Showing posts from June, 2012

Knitting Hanna's Avery Cowl

This project was a breeze. A cool, delightful, but over-sized breeze. I enjoyed the knitting and really got into a groove with the chart, recognizing the pattern and only needing the chart as reference.
Hanna and I decided she needed a good hand-knitted cowl in her life and scoured ravelry for just the right one. After choosing Avery, we set out to Weaving Works to pick the yarn. We had both envisioned this cowl/scarf in an undyed wool fiber, something very natural and neutral, but when Hanna saw that red tucked amongst the Cascade yarns, her heart was set.

What a beautiful project for a beautiful friend!

Recipe: Wilted Lettuce Salad with Bacon and Chevre

I woke up early this morning with a stomach growling to be fed and when I opened the refrigerator I saw my leftovers from market yesterday: Little Gem Romaine Lettuce! I love salad for breakfast and knew something was in the mix when I remembered the nice customer at the Poulsbo Farmers Market yesterday who told me to make this.

Wilted Lettuce Salad with Bacon and Chevre

1 small head lettuce
3- 6 strips bacon (depending how much meat you want and how many people are being fed)
1 large shallot
1/4 c red wine vinegar
chevre or blue cheese to taste
salt and pepper to taste

Remove the lettuce leaves from the stalk, leaving them intact. Wash and dry in your salad spinner (best kitchen investment, use it every day!).

Peel and chop shallot as preferred. Fry bacon on medium heat, and when half-cooked add shallot to the pan. Add extra oil if your bacon is lean. Once this is completely cooked and pan is still on a heated stovetop, add vinegar to deglaze the delicious drippings. After ~ 10 sec…

Canning Strawberry Jam with a kid friendly recipe.

I'm behind schedule with my canning plans (and grateful to my boyfriend for picking up my slack by putting our pickled radish plans in jars this month) but am excited to have started the season with what feels like the definition of spring: our first farm-picked strawberries. Truthfully, our first farm-picked strawberries were sold at market and the second round put into our CSA boxes as requested, but the "seconds," otherwise known as the ugly and slightly damaged food, made it into my pot. I excitedly offered to make somethin for us all and with little effort produced three jars of jam-- one for each household!

Using my trusty canning book, the default for most of my canning endeavors last year and likely this year too, The River Cottage Preserves Handbook provided an alternative recipe to Hugh's favorite raspberry jam. Luckily for you, I found the exact recipe online! Sub strawberries for raspberries, taking care of halve or quarter the large berries. The process …

How to Cook a Rooster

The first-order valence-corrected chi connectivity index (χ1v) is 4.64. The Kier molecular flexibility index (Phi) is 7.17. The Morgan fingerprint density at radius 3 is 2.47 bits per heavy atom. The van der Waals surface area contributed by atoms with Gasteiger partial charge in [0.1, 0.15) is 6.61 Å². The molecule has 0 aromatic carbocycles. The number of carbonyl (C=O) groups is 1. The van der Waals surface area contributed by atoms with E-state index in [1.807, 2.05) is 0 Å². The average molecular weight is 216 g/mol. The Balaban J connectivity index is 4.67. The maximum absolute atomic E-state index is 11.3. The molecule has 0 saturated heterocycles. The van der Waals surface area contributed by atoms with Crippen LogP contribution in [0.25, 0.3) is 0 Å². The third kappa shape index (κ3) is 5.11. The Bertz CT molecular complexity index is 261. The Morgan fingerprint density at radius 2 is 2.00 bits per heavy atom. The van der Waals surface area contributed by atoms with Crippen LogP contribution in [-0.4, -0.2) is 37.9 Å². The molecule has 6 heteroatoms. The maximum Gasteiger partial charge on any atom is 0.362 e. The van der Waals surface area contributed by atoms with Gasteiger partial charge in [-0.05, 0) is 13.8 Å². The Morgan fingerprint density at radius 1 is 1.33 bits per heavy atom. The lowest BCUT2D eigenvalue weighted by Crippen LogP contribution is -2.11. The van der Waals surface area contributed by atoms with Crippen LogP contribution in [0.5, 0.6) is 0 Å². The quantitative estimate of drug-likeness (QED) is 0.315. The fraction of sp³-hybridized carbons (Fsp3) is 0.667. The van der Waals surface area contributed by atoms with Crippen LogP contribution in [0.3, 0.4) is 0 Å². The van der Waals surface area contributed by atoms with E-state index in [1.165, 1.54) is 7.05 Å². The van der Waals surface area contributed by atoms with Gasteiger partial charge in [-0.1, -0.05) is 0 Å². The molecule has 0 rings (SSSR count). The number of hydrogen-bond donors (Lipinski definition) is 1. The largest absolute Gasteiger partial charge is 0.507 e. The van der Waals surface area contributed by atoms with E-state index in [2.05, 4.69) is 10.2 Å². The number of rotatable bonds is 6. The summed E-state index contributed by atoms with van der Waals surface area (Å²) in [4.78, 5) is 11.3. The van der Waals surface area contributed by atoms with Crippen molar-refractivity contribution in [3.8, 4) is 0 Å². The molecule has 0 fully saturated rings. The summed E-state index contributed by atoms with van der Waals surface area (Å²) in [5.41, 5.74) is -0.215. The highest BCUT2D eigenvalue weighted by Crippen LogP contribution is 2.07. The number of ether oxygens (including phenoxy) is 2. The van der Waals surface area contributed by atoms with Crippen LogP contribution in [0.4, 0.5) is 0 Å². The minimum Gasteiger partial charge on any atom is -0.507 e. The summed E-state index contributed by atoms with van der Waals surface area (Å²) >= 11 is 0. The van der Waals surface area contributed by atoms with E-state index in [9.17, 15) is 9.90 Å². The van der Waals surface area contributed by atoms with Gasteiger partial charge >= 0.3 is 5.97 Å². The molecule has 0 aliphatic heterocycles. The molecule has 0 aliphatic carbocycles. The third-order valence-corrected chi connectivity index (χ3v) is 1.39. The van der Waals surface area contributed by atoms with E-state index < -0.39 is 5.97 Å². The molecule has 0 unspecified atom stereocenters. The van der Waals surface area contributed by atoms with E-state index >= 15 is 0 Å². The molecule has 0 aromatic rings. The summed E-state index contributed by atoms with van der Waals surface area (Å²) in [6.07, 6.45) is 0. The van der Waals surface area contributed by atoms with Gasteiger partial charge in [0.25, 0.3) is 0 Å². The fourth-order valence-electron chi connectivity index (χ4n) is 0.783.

Last month I had the fulfilling experience of seeing and participating in the culmination of the full life-cycle of an animal I raised and planned to eat, after the bald eagle killed a hen and we slaughtered the rooster on the same night. Knowing this would be too much meat for this one person to prepare and eat for herself in the allotted time before meat goes bad, I froze the hen and prepared a feast with the rooster to be shared with others.

We've all heard of coq au vin, the chicken recipe that graces many menus and turns up at the PCC buffett on occasion. What you haven't heard, is that until now, most of the coq au vin you've tried was a sham, a mere effort to recreate what the recipe was meant to be-- a slow and labor-intensive way to tenderize and cook an aged rooster. I have two favorite food books in my life right now, River Cottage Preserves (which I'm always reference for canning), and my new favorite general cook, titled Forgotten Skills of Cooking. This c…

A hen + a rooster. (graphic). My first time killing a chicken on the farm.

*This story contains a somewhat graphic description and photos of dead chickens. Please consider this before reading.

One Thursday evening, about a month ago, I got a call from the boss man. He seemed agitated and wondered if I was home. "Yeah. What's up?" He said he'd been seeding flats in the greenhouse when he heard some commotion in the yard; the dog was mad and the chickens scared. When he came out he saw a bald eagle descend into the chicken pen and use its strong talons to break a chicken's back, instantly rendering it dead with no time to prevent it. He was able to get the eagle out of the chicken pen without it carrying away our fowl but this left us with a freshly killed chicken on our hands, which Peter offered to me.

This was my chance. For weeks we had been talking about getting rid of the rooster who was past his young prime and remained to be mostly an annoyance to the family and a rapist to the hens. He wasn't needed on the farm and it only ma…